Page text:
Video Card Problems/1080p choppy


Hi, I just upgraded my gtx 560ti to a gtx 770 last week and all things 1080p has been really choppy. Basically the frame rates drop significantly. For example I was able to play l4d2 fine with my 560ti, now it's choppy like crazy. Another example is when I watch videos on youtube, all 1080p videos are extremely choppy. Please help, and thanks in advance. My cpu is a i5 2500k.

Have you properly installed drivers for the GTX 770? Is your power supply up to the task of supporting the GTX 770's increased power demands? Is the card correctly running at x16 transfer mode on the PCIe slot? (you can check this with GPU-Z) Finally, does swapping the GTX 560 back in resolve the issue? (does everything go back to "normal"?)

What I'm thinking is that you have one of three problems:

- The drivers aren't properly installed/loaded for the 770 and you're either using something that's outdated or a Microsoft-provided generic driver so you aren't seeing very good performance.

- The card isn't properly engaging x16 transfer mode, which may be indicative of one of three things: a defect on the card, an incompatibility between the card and your motherboard, or (probably most likely if you don't experience any crashes/corruption/instability/etc) the card's contacts and the PCIe slot need to be cleaned.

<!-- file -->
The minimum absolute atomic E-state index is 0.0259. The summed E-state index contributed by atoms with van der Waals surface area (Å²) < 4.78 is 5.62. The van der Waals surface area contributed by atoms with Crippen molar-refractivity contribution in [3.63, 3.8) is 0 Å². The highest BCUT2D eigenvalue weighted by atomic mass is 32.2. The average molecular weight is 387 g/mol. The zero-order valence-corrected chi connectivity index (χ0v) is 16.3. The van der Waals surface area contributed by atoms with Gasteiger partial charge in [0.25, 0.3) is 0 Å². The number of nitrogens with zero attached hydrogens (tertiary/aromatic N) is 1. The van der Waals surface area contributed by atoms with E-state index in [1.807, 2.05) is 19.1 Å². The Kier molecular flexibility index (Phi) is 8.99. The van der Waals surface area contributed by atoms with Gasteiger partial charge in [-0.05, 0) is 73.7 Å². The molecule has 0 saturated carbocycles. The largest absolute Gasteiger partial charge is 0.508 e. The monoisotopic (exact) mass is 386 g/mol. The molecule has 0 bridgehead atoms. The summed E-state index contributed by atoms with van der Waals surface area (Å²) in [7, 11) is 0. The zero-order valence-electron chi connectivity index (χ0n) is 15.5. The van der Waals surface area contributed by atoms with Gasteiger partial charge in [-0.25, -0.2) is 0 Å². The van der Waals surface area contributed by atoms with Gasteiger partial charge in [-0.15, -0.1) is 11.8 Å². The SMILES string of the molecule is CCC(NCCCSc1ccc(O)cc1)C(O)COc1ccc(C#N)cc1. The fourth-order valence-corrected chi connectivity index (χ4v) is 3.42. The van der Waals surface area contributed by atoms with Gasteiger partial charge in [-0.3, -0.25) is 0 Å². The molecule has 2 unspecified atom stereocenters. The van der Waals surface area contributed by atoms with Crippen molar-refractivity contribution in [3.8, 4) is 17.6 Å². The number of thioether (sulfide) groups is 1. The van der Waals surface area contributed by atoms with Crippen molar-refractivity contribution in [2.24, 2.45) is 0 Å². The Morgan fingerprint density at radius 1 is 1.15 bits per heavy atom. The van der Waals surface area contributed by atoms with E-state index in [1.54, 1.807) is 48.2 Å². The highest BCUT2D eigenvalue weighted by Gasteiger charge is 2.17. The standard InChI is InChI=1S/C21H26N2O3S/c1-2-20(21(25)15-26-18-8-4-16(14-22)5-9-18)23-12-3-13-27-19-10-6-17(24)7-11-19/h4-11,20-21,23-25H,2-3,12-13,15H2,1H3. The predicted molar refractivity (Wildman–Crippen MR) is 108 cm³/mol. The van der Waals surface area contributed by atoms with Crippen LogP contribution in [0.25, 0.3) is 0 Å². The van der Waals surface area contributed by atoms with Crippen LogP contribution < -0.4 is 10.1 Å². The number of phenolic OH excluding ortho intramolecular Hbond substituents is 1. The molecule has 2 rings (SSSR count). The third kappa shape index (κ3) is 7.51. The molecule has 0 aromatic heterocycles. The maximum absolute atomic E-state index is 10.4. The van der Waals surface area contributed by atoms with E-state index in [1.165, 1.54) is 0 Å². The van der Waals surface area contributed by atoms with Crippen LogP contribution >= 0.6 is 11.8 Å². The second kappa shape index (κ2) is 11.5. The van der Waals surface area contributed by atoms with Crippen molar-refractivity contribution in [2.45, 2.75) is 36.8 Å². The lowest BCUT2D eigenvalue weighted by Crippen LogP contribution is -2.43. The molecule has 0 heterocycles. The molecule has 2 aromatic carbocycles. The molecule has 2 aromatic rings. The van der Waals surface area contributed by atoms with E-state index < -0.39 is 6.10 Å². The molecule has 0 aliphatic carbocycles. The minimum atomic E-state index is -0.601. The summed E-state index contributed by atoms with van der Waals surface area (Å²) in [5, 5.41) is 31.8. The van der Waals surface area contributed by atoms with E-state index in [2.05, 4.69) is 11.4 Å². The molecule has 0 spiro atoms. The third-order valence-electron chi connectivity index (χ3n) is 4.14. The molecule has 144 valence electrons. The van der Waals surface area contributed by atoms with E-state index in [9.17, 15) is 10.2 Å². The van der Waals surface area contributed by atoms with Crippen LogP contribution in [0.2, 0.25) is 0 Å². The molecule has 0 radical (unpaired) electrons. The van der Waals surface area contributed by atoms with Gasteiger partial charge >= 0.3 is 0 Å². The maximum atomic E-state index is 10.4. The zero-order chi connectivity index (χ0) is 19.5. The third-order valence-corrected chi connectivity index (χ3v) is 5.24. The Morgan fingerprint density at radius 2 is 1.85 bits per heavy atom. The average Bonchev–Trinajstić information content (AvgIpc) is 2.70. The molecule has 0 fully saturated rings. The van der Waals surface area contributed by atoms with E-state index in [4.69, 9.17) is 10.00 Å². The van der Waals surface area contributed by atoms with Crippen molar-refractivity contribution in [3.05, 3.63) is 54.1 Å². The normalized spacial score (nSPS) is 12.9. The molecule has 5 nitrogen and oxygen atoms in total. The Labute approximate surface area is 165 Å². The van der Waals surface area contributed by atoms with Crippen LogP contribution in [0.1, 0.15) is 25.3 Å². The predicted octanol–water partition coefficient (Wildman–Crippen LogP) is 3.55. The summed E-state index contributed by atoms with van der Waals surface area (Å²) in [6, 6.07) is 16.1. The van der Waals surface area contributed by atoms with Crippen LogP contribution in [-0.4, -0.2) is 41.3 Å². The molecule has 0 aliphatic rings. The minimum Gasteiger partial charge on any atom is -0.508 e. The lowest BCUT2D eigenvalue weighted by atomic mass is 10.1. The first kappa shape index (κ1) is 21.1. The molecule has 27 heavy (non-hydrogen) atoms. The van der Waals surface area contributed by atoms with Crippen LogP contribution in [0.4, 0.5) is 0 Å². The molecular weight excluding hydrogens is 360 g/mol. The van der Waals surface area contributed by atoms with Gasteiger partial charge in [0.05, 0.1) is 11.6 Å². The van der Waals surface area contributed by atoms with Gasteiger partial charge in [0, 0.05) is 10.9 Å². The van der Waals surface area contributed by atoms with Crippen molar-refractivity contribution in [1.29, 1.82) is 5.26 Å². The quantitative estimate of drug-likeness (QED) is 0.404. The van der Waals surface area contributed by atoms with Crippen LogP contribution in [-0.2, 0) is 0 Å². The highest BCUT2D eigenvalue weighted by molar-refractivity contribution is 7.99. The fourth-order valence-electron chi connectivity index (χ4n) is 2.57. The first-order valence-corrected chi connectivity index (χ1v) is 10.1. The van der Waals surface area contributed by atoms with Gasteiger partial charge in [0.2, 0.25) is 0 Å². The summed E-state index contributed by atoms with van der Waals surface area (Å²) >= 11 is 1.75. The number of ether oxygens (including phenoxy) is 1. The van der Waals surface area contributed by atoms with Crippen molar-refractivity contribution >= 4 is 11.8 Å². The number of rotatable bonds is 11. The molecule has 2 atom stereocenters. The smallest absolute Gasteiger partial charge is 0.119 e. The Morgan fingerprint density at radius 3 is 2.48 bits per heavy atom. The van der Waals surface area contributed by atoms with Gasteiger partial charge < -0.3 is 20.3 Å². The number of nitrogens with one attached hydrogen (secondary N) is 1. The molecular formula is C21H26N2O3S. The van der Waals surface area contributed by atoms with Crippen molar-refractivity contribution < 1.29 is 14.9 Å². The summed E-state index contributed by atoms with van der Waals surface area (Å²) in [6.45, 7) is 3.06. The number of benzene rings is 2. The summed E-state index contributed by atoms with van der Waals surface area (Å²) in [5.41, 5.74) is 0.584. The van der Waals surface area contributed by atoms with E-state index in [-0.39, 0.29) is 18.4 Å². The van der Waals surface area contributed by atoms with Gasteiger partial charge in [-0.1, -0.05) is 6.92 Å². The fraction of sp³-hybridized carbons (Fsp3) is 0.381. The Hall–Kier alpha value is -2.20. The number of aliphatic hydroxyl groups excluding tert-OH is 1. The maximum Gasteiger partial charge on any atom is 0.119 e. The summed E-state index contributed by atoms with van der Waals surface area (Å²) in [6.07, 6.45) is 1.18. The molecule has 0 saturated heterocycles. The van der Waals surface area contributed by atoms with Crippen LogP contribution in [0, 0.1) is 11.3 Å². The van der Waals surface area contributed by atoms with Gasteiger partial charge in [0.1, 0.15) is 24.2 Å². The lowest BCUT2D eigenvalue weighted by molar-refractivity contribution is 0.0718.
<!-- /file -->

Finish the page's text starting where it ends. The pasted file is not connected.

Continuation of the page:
- The card is somehow defective.

I would guess that drivers or the PCIe transfer rate being incorrect are most likely, based on what you've provided thus far (if the card was defective I would expect the machine to either refuse to boot, or to be instable). Thus you should see what the PCIe speed is running at (and again, GPU-Z can check this), and make sure your drivers are properly installed and updated. If GPU-Z shows the card at x1 or x2, shut the machine down, remove the card, and wipe the PCIe shoe off with a dry lint-free cloth, and use a gas duster to clear debris from the slot itself. And I know you're thinking "it's a brand new card!" but unfortunately this seems to be a more common issue with new hardware, and in some cases can actually be caused by the card's packaging material leaving a residue on the slot contacts.

If that fails (e.g. if you have properly updated/installed drivers and it shows x16), I'd suggest returning the card for a replacement and seeing if the replacement exhibits the same problems.


Video Card Problems

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I can answer technical questions about installation, use, and maintinence of most 3D Graphics hardware, and software. I can offer assistance with overclocking (while I do not suggest overclocking while under warranty) and I can give assistance with more complicated problems to the full extent of my abilities.


I have been into computer hardware, especially 3D graphics and the hardware that drives them, for a number of years. I have knowledge in installation, use, troubleshooting, purchase suggestions and over clocking.

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